These suggestions will have racecourses reaching for their calculators and the big Bookmakers shuffling their PR crews out to protect ‘their’ business model. The argument shops will close if we don’t come ‘to the rescue’ simply isn’t the case. The strongest product for bookmakers remains horses – and the better quality that is, the better for LBO’s. Of course the measures are quite radical, but I think we have to accept a degree of surgery. Next time you pass your local betting shop – see what they’re peddlng in the window. Right now – it isn’t Racing

You have a voice. Use it

Geoff Banks

June 2014

Link

http://www.archk2014.com/en/2014-arc-video-06052014.aspx

 

 

 

 

 

THERE IS ONLY ONE DERBY

The Derby   Who could not enjoy the Derby? An iconic race on an unusual twisting track where the field drops into the straight and race downhill past rows of London buses. It’s one of the great British events. One of my favourite meetings of the year. buses On the eve of the Oaks, I was at Epsom to film a small fun segment for Channel 4. Hundreds of workers buzzing around, having meetings, preparing.  Epsom, whilst it is a great track, disappointingly only produces one meeting of merit a year. That’s not a comment meant to impugn Jockey Club. I think the reason being the unusual nature of the track makes running more premium events there difficult. I think that’s a shame. It also argues the importance to the track of a financially successful Derby.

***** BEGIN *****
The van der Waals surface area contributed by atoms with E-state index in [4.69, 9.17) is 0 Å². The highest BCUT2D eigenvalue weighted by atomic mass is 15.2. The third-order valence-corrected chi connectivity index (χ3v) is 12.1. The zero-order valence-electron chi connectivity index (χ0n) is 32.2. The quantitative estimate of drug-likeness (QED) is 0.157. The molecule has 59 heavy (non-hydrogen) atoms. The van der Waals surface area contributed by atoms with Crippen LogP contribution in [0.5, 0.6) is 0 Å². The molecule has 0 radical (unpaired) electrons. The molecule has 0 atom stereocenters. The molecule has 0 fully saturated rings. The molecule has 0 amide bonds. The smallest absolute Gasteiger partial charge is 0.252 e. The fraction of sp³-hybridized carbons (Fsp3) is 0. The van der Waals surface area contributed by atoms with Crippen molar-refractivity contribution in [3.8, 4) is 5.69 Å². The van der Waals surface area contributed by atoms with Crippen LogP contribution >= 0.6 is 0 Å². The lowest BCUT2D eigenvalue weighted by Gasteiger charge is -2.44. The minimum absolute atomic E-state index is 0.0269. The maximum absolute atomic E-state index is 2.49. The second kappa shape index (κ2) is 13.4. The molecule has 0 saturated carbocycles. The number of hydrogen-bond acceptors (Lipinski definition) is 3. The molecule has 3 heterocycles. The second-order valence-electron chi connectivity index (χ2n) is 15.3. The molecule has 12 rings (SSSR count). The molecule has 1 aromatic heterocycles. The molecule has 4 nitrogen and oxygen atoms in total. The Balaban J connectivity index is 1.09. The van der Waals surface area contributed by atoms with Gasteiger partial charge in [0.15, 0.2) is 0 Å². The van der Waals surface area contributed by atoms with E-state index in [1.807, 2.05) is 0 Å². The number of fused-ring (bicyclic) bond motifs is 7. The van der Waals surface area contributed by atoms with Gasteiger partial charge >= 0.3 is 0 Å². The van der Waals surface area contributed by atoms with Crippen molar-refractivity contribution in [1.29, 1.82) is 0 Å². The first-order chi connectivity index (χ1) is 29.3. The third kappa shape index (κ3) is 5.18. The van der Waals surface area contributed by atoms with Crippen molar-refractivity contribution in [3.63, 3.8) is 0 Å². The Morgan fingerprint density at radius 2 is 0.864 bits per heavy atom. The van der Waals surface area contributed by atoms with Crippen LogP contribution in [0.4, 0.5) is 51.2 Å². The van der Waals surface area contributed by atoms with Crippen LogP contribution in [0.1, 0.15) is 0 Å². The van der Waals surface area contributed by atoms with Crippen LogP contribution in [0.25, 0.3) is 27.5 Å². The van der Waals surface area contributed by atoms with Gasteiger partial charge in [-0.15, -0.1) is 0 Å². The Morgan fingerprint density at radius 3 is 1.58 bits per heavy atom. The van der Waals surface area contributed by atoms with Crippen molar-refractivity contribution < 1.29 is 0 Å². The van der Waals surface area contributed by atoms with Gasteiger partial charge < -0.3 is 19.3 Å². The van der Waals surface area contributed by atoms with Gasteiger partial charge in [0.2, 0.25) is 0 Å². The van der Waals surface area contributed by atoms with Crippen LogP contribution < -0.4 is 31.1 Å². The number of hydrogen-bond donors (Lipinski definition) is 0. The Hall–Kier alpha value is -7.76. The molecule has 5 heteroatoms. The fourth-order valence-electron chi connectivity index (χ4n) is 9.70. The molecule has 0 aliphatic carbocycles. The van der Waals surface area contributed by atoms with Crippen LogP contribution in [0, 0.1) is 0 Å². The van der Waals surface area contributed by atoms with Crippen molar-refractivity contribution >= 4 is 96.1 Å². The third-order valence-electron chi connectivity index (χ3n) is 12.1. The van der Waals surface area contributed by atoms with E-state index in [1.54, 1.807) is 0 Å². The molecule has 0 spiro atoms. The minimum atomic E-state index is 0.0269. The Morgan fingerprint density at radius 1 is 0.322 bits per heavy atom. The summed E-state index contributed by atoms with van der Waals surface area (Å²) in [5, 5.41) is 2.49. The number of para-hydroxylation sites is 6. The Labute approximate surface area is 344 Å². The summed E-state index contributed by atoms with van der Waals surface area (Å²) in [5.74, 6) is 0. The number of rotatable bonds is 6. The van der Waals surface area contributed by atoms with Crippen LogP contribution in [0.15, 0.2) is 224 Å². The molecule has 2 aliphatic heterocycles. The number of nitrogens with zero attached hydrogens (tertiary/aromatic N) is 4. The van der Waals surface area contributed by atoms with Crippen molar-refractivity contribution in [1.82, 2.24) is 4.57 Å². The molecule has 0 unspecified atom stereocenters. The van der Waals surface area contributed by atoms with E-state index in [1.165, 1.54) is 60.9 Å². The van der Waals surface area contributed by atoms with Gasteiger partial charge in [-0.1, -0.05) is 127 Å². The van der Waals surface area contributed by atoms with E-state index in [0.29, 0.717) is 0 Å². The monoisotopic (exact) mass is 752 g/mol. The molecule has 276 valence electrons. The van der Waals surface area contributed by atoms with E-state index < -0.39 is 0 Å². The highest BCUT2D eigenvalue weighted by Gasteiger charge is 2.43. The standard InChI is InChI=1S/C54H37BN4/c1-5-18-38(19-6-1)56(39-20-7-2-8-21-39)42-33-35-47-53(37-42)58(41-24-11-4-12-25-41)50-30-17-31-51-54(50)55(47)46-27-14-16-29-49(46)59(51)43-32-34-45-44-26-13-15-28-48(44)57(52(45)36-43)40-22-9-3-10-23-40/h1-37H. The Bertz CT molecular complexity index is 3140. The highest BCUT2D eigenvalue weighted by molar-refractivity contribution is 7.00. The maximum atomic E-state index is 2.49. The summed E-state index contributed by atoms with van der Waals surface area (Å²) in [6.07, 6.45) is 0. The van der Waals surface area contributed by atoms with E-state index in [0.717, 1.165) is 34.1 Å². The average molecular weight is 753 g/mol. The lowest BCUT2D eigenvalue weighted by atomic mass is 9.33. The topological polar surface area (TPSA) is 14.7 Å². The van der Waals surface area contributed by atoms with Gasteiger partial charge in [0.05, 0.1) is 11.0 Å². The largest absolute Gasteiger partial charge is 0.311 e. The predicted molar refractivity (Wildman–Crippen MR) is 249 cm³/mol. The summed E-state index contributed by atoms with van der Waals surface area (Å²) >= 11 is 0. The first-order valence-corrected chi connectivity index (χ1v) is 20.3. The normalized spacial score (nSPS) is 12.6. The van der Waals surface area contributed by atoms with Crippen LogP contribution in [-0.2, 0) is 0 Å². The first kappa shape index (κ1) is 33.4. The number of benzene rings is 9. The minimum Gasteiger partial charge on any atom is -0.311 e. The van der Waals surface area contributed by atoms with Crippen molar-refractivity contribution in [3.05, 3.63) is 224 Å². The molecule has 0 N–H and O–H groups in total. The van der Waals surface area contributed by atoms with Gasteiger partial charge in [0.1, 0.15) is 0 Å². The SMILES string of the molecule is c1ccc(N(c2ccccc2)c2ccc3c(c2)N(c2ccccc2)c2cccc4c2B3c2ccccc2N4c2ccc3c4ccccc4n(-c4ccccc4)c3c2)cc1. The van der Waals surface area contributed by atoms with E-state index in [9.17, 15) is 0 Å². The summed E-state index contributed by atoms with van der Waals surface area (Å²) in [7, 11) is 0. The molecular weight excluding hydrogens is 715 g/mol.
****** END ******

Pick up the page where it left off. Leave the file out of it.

Jockey Club Racecourses have a talent for organising large festivals. I’ve been behind the scenes on many occasions. It’s impressive. I don’t believe people realise how much is involved turning a racetrack that’s done nothing for months into such a showcase for the sport. Chairs, bands, bunting, car parking, food and drink. The organisation performs the same feat at Aintree for the National, Newmarket for the Guineas, Sandown for the Eclipse and of course Cheltenham, to name but a few. They know what they’re doing here. And I love every one of the aforementioned. I don’t want to suggest otherwise.